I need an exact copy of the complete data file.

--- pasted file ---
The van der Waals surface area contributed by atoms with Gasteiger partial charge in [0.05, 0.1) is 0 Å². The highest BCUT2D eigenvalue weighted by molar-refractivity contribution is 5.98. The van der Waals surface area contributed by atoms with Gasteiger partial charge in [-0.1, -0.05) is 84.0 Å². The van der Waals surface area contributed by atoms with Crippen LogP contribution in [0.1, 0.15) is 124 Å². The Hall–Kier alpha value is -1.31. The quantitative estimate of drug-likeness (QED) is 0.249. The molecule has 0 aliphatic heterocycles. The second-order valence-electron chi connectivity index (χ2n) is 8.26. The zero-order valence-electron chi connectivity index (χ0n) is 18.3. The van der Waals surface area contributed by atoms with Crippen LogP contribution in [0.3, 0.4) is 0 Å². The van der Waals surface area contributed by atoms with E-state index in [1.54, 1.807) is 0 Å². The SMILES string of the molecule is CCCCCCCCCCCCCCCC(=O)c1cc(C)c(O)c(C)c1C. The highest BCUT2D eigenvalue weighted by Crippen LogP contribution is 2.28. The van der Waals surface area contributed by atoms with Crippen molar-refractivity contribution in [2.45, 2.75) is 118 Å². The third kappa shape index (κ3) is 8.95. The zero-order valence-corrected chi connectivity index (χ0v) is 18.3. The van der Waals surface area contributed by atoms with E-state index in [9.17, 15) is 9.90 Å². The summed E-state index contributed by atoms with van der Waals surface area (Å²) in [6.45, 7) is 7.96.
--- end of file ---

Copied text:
The van der Waals surface area contributed by atoms with Gasteiger partial charge in [0.05, 0.1) is 0 Å². The highest BCUT2D eigenvalue weighted by molar-refractivity contribution is 5.98. The van der Waals surface area contributed by atoms with Gasteiger partial charge in [-0.1, -0.05) is 84.0 Å². The van der Waals surface area contributed by atoms with Crippen LogP contribution in [0.1, 0.15) is 124 Å². The Hall–Kier alpha value is -1.31. The quantitative estimate of drug-likeness (QED) is 0.249. The molecule has 0 aliphatic heterocycles. The second-order valence-electron chi connectivity index (χ2n) is 8.26. The zero-order valence-electron chi connectivity index (χ0n) is 18.3. The van der Waals surface area contributed by atoms with Crippen LogP contribution in [0.3, 0.4) is 0 Å². The van der Waals surface area contributed by atoms with E-state index in [1.54, 1.807) is 0 Å². The SMILES string of the molecule is CCCCCCCCCCCCCCCC(=O)c1cc(C)c(O)c(C)c1C. The highest BCUT2D eigenvalue weighted by Crippen LogP contribution is 2.28. The van der Waals surface area contributed by atoms with Crippen molar-refractivity contribution in [2.45, 2.75) is 118 Å². The third kappa shape index (κ3) is 8.95. The zero-order valence-corrected chi connectivity index (χ0v) is 18.3. The van der Waals surface area contributed by atoms with E-state index in [9.17, 15) is 9.90 Å². The summed E-state index contributed by atoms with van der Waals surface area (Å²) in [6.45, 7) is 7.96.